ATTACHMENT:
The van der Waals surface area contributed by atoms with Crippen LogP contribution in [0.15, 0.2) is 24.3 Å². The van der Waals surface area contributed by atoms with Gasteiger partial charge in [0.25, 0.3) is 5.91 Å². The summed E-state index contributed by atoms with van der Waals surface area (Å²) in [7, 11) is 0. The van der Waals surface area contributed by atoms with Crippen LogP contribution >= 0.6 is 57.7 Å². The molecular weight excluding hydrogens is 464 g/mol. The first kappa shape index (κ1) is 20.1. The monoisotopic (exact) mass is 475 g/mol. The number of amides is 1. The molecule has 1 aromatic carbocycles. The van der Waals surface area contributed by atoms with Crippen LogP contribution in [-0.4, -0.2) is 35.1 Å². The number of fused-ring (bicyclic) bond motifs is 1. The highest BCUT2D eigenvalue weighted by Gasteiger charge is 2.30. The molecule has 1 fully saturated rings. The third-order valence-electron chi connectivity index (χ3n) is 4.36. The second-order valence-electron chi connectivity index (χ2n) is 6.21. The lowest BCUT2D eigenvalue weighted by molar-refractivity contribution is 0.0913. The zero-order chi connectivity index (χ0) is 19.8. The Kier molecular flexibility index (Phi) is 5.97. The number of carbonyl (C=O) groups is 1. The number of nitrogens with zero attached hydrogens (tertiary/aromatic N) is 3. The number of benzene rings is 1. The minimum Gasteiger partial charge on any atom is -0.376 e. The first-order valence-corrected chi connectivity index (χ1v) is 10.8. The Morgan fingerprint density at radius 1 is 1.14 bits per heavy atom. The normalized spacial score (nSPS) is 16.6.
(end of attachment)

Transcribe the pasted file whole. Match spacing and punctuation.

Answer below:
The van der Waals surface area contributed by atoms with Crippen LogP contribution in [0.15, 0.2) is 24.3 Å². The van der Waals surface area contributed by atoms with Gasteiger partial charge in [0.25, 0.3) is 5.91 Å². The summed E-state index contributed by atoms with van der Waals surface area (Å²) in [7, 11) is 0. The van der Waals surface area contributed by atoms with Crippen LogP contribution >= 0.6 is 57.7 Å². The molecular weight excluding hydrogens is 464 g/mol. The first kappa shape index (κ1) is 20.1. The monoisotopic (exact) mass is 475 g/mol. The number of amides is 1. The molecule has 1 aromatic carbocycles. The van der Waals surface area contributed by atoms with Crippen LogP contribution in [-0.4, -0.2) is 35.1 Å². The number of fused-ring (bicyclic) bond motifs is 1. The highest BCUT2D eigenvalue weighted by Gasteiger charge is 2.30. The molecule has 1 fully saturated rings. The third-order valence-electron chi connectivity index (χ3n) is 4.36. The second-order valence-electron chi connectivity index (χ2n) is 6.21. The lowest BCUT2D eigenvalue weighted by molar-refractivity contribution is 0.0913. The zero-order chi connectivity index (χ0) is 19.8. The Kier molecular flexibility index (Phi) is 5.97. The number of carbonyl (C=O) groups is 1. The number of nitrogens with zero attached hydrogens (tertiary/aromatic N) is 3. The number of benzene rings is 1. The minimum Gasteiger partial charge on any atom is -0.376 e. The first-order valence-corrected chi connectivity index (χ1v) is 10.8. The Morgan fingerprint density at radius 1 is 1.14 bits per heavy atom. The normalized spacial score (nSPS) is 16.6.